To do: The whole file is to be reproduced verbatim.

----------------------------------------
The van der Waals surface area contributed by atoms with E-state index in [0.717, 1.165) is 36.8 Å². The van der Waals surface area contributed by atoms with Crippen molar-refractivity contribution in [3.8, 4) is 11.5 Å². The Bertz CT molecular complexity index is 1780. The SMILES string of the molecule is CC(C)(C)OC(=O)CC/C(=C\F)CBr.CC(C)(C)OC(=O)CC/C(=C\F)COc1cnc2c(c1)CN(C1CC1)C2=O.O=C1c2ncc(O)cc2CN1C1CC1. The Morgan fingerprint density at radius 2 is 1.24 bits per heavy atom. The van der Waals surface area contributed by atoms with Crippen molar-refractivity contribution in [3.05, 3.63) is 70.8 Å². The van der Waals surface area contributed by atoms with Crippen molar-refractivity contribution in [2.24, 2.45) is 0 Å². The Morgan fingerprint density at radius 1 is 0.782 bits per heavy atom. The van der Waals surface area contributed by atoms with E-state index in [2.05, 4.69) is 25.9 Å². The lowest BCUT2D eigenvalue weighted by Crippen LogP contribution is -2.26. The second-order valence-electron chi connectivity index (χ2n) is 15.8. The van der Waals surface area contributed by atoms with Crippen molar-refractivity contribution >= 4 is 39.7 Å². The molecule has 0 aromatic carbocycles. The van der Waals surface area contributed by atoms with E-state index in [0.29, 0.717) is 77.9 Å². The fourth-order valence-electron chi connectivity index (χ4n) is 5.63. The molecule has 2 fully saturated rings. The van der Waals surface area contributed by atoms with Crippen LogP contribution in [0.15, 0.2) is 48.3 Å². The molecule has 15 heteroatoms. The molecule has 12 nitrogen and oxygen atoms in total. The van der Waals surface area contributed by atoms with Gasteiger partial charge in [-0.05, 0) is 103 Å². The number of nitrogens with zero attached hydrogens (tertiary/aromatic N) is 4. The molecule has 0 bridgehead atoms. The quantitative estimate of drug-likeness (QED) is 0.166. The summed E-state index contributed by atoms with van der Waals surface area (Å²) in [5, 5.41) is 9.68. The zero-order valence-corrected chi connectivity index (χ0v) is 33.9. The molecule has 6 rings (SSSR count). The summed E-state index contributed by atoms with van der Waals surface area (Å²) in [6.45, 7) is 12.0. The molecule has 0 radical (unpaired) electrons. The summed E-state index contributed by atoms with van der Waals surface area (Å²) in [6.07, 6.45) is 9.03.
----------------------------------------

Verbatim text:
The van der Waals surface area contributed by atoms with E-state index in [0.717, 1.165) is 36.8 Å². The van der Waals surface area contributed by atoms with Crippen molar-refractivity contribution in [3.8, 4) is 11.5 Å². The Bertz CT molecular complexity index is 1780. The SMILES string of the molecule is CC(C)(C)OC(=O)CC/C(=C\F)CBr.CC(C)(C)OC(=O)CC/C(=C\F)COc1cnc2c(c1)CN(C1CC1)C2=O.O=C1c2ncc(O)cc2CN1C1CC1. The Morgan fingerprint density at radius 2 is 1.24 bits per heavy atom. The van der Waals surface area contributed by atoms with Crippen molar-refractivity contribution in [3.05, 3.63) is 70.8 Å². The van der Waals surface area contributed by atoms with Crippen molar-refractivity contribution in [2.24, 2.45) is 0 Å². The Morgan fingerprint density at radius 1 is 0.782 bits per heavy atom. The van der Waals surface area contributed by atoms with E-state index in [2.05, 4.69) is 25.9 Å². The lowest BCUT2D eigenvalue weighted by Crippen LogP contribution is -2.26. The second-order valence-electron chi connectivity index (χ2n) is 15.8. The van der Waals surface area contributed by atoms with Crippen molar-refractivity contribution >= 4 is 39.7 Å². The molecule has 0 aromatic carbocycles. The van der Waals surface area contributed by atoms with E-state index in [0.29, 0.717) is 77.9 Å². The fourth-order valence-electron chi connectivity index (χ4n) is 5.63. The molecule has 2 fully saturated rings. The van der Waals surface area contributed by atoms with Crippen LogP contribution in [0.15, 0.2) is 48.3 Å². The molecule has 15 heteroatoms. The molecule has 12 nitrogen and oxygen atoms in total. The van der Waals surface area contributed by atoms with Gasteiger partial charge in [-0.05, 0) is 103 Å². The number of nitrogens with zero attached hydrogens (tertiary/aromatic N) is 4. The molecule has 0 bridgehead atoms. The quantitative estimate of drug-likeness (QED) is 0.166. The summed E-state index contributed by atoms with van der Waals surface area (Å²) in [5, 5.41) is 9.68. The zero-order valence-corrected chi connectivity index (χ0v) is 33.9. The molecule has 6 rings (SSSR count). The summed E-state index contributed by atoms with van der Waals surface area (Å²) in [6.45, 7) is 12.0. The molecule has 0 radical (unpaired) electrons. The summed E-state index contributed by atoms with van der Waals surface area (Å²) in [6.07, 6.45) is 9.03.